No windows or walls were featured. It seems it was the loft, under the roof, in a building. I had the ‘private suite’ at one end. The room we went through to get to mine was being used by an alcohol energized group of partying Tibetans. One staggered into my room sometime in the night, but recognizing me as a foreigner, backed out apologizing profusely for the intrusion.

The room was shown to me by torch, not the British euphemism for flashlight, but an actual flaming stick, hence my vague appraisal of the amenities. I was certain there was no ensuite and such facilities would not be any better for checking them out in advance.

No wake up call was needed since lethargy and not sleep was the only state of rest I reached. I rose at the crack of dawn, which actually comes surprisingly late in these deep valleys.

No directions on which way to go were needed. There were only two routes out of town the one I bussed in on and the one going ahead.

It would have been a great place to have hiking boots. But I was wearing the rubber soled ‘desert boots’ I started with. I didn’t discover hiking boots until a few months later in Austria.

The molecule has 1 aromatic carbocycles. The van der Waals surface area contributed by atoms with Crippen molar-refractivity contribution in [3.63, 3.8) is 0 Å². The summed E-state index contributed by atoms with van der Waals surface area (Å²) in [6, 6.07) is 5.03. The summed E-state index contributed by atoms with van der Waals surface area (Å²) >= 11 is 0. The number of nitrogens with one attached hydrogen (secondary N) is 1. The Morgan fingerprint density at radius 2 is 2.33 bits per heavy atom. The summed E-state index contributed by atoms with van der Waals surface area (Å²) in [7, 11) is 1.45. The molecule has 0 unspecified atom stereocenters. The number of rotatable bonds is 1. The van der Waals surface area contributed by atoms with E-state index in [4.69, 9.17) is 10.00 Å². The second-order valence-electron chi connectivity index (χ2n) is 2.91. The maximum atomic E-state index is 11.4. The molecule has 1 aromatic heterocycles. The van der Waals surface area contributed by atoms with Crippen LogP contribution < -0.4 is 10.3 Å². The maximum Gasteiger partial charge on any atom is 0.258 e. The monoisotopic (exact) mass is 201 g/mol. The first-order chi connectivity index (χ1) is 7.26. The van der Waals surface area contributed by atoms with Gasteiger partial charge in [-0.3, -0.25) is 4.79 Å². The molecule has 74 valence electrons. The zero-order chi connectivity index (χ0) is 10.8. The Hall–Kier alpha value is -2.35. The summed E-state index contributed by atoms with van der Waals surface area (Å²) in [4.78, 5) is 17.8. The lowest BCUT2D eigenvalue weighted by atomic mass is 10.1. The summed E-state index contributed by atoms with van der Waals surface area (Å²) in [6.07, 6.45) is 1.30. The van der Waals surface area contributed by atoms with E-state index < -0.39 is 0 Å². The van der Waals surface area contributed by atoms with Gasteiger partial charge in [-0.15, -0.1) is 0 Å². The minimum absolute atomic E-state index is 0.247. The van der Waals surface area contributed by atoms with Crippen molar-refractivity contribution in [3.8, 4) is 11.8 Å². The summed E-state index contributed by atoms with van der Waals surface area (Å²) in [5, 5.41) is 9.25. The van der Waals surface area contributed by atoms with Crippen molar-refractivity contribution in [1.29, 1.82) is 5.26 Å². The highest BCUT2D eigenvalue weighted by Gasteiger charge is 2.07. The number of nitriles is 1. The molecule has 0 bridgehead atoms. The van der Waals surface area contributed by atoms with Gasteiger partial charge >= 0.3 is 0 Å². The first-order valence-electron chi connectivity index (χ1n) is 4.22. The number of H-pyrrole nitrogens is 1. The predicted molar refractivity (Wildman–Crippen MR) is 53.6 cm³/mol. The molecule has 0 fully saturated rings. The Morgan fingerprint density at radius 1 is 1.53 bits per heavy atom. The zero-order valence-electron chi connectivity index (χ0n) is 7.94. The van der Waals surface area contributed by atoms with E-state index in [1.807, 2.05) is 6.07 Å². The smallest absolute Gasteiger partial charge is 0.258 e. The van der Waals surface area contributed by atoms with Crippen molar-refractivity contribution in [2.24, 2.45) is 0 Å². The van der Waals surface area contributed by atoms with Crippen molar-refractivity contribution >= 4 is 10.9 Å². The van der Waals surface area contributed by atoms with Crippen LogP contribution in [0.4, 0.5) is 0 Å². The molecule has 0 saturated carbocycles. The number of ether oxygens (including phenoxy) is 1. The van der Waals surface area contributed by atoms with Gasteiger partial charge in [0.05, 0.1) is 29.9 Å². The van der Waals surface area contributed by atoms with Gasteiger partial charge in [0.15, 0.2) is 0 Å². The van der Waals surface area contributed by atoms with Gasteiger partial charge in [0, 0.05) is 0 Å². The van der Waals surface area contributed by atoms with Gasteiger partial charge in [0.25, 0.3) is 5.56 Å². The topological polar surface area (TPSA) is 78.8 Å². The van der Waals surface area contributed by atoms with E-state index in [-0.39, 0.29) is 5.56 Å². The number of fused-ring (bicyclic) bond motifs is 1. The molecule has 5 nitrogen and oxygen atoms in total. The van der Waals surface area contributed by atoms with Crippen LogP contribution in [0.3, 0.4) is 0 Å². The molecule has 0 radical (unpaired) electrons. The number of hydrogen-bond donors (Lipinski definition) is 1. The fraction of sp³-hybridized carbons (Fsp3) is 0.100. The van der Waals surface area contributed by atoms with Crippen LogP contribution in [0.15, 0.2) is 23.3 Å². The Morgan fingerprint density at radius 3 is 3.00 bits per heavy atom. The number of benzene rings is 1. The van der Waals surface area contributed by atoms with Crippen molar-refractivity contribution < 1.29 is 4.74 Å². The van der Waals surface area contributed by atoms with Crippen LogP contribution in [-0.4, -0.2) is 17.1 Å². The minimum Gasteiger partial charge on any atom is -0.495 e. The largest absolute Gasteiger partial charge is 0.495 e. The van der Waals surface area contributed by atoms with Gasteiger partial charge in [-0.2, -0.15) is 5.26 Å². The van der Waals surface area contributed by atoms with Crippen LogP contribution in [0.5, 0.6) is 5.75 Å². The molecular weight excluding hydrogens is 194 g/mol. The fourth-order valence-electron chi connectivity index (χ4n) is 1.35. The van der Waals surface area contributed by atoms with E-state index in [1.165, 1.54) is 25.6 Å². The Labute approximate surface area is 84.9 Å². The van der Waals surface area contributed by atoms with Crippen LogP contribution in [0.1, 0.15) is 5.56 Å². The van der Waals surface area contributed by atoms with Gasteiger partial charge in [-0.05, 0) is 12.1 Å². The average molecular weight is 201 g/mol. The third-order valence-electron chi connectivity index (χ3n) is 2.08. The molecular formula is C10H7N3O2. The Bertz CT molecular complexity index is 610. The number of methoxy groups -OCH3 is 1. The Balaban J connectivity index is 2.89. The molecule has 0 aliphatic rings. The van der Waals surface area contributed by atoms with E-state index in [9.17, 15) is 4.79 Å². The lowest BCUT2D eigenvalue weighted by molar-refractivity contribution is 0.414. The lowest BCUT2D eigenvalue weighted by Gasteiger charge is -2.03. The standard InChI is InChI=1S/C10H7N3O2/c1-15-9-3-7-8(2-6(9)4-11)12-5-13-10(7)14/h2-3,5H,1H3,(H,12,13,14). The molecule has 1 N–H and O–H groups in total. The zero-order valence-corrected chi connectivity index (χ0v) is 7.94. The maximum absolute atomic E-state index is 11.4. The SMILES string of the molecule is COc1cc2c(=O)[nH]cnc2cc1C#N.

There is no advantage to detailing the 18-mile six-hour walk to Kodari, at the border. It will be illustrated in the photos.

The story resumes at the destination where I met a “couple”. And this couple consisted of a 55ish American man working as an agricultural attache with the U.S. embassy, and a 35ish German woman.

And they, basically the man, were overly generous, offering me a ride in his car with them back to Katmandu. That non hippy look helped, I think.

He also told me a story that remains with me. Apparently the then President Richard Nixon’s vice president Spiro Agnew had visited the embassy, hence added security. This attache arrived for work and was stopped at the door by a soldier. Not an ordinary soldier, but a Gurkha. The Gurkha regiments in this part of the world, often attached to the British military, were regarded as ‘elite’.

Although barely five feet tall they have a mythological reputation for stealth and violence, augmented by the large heavy knives (kukri) they brought from farm work to military service.

In any event, the attache was readily convinced that however much he might be entitled to pass, it was not going to happen.

After being chauffeured back to Katmandu more specifically his house. I was invited to spend the night. I had the feeling he later regretted the invitation, since I was probably cramping his style with the German woman.

The lodging was just a bonus the ride back was the real gift. I wasn’t looking forward to the 18-mile-hike back to the Barabise bus. I hadn’t checked out the lodging options in this tiny border village.

I did throw a stone across the small river into Tibet. So a stone’s throw away, big whup.

Six weeks later I met the German woman in Munich for lunch.